“Uncle Noah,” said the Colonel brokenly, “I—” but his voice failed him, and he wrung the old man’s hand in silence.
The Major bent and whispered a few swift words to the startled darky and a great light illumined the brown face. “Doan yoh go foh to thank me, Massa Dick,” he crooned, patting the Colonel’s hand with reverent devotion; “I ain’t wuth it. All I needs, sah, is jus’ a good kick for disobeyin’ orders. ‘Spects I doan understan’ it all, but I does know, sah, dat de lady wid de gray eyes whut’s at Major Verney’s is—is a good fairy, sah. An’, Colonel, de Christmas supper am ready.”
Joyously they filed out, Dick lingering in the firelight for a word with Ruth. Grandmother Verney, in high good humor, went out on the Colonel’s arm, the grievance of the morning’s belated sleigh quite forgotten in the genial warmth of the Fairfax hospitality.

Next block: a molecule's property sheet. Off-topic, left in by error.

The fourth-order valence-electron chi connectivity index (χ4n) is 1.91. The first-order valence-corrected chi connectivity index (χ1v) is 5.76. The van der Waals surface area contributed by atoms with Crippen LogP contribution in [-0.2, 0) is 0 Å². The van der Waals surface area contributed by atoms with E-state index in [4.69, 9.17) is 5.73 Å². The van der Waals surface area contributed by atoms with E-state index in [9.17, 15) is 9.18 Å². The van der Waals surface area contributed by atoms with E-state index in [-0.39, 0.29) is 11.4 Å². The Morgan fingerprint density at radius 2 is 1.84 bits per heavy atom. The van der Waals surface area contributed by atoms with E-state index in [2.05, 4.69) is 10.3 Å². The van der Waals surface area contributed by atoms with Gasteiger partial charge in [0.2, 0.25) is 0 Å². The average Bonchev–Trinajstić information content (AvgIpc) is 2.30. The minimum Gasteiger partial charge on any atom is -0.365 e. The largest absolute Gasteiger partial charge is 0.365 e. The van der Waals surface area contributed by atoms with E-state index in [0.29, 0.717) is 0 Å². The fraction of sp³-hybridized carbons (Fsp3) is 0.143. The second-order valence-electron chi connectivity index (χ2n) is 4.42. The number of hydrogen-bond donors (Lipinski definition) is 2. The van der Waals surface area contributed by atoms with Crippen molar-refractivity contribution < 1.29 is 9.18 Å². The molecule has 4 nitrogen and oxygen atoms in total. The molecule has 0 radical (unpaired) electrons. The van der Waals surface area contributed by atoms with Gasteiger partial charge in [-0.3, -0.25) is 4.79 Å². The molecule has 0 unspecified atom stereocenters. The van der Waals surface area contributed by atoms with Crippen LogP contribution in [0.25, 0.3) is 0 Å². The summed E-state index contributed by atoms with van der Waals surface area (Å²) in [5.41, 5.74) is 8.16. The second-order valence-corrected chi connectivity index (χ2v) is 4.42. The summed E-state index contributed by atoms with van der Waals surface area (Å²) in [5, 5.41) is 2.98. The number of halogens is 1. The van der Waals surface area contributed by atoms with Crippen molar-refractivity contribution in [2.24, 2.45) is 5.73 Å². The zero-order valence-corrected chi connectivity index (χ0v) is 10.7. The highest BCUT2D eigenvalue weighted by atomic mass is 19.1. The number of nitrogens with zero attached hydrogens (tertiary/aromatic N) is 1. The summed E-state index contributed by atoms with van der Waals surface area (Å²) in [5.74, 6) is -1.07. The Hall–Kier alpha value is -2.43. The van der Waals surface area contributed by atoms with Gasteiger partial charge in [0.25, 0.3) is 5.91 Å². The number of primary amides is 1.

“And what, Uncle Noah,” asked the Colonel of the old darky as usual, “have we to-night for supper?”
“Well, sah,” beamed Uncle Noah, “we has ham an’ turkey, an’ cranberry sauce an’ celery, an’ baked apples an’ mince pie an’ fruitcake an’—an’—laws-a-massy, Massa, I’se too kerflusterated to ricomember any mo’.”
“We’ll have them all!” cried the Colonel.
A terrific gobbling arose beneath the dining-room window, and the Major rose and stared out in astonishment.
“Merciful goodness, Dick,” he demanded, “what is that horrible racket?’
“Laws-a-massy, Massa,” cried the old darky, “it’s Job! I let him out a while back, sah, an’ I done fohgot to put him to roost. I reckon he’s come to remind me.”
And, beaming happily at the radiant Christmas party, Uncle Noah flung up the window and in a terrible voice commanded the tyrant to be silent.
***End of the project gutenberg EBOOK uncle Noah’s Christmas inspiration***
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